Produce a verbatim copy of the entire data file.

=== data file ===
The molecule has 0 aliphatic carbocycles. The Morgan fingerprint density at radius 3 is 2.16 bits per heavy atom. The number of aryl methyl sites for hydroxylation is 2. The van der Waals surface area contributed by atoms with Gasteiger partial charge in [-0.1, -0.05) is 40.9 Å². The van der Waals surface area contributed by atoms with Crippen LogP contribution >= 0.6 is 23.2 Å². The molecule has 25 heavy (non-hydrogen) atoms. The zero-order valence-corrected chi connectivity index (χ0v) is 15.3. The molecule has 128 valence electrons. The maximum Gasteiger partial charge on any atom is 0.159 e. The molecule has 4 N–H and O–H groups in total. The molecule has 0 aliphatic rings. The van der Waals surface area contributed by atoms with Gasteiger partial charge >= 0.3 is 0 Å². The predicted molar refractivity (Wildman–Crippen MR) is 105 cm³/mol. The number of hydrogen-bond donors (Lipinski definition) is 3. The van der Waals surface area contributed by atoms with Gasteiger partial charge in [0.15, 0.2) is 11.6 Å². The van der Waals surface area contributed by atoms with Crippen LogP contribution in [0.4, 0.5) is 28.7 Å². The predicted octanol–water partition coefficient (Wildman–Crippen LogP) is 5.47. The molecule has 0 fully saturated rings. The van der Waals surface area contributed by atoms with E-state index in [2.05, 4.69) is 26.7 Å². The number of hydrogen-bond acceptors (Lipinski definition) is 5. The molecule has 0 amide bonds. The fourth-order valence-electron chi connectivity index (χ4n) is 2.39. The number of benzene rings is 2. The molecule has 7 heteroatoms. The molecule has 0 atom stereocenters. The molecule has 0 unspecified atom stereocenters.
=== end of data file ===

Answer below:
The molecule has 0 aliphatic carbocycles. The Morgan fingerprint density at radius 3 is 2.16 bits per heavy atom. The number of aryl methyl sites for hydroxylation is 2. The van der Waals surface area contributed by atoms with Gasteiger partial charge in [-0.1, -0.05) is 40.9 Å². The van der Waals surface area contributed by atoms with Crippen LogP contribution >= 0.6 is 23.2 Å². The molecule has 25 heavy (non-hydrogen) atoms. The zero-order valence-corrected chi connectivity index (χ0v) is 15.3. The molecule has 128 valence electrons. The maximum Gasteiger partial charge on any atom is 0.159 e. The molecule has 4 N–H and O–H groups in total. The molecule has 0 aliphatic rings. The van der Waals surface area contributed by atoms with Gasteiger partial charge >= 0.3 is 0 Å². The predicted molar refractivity (Wildman–Crippen MR) is 105 cm³/mol. The number of hydrogen-bond donors (Lipinski definition) is 3. The van der Waals surface area contributed by atoms with Gasteiger partial charge in [0.15, 0.2) is 11.6 Å². The van der Waals surface area contributed by atoms with Crippen LogP contribution in [0.4, 0.5) is 28.7 Å². The predicted octanol–water partition coefficient (Wildman–Crippen LogP) is 5.47. The molecule has 0 fully saturated rings. The van der Waals surface area contributed by atoms with E-state index in [2.05, 4.69) is 26.7 Å². The number of hydrogen-bond acceptors (Lipinski definition) is 5. The molecule has 0 amide bonds. The fourth-order valence-electron chi connectivity index (χ4n) is 2.39. The number of benzene rings is 2. The molecule has 7 heteroatoms. The molecule has 0 atom stereocenters. The molecule has 0 unspecified atom stereocenters.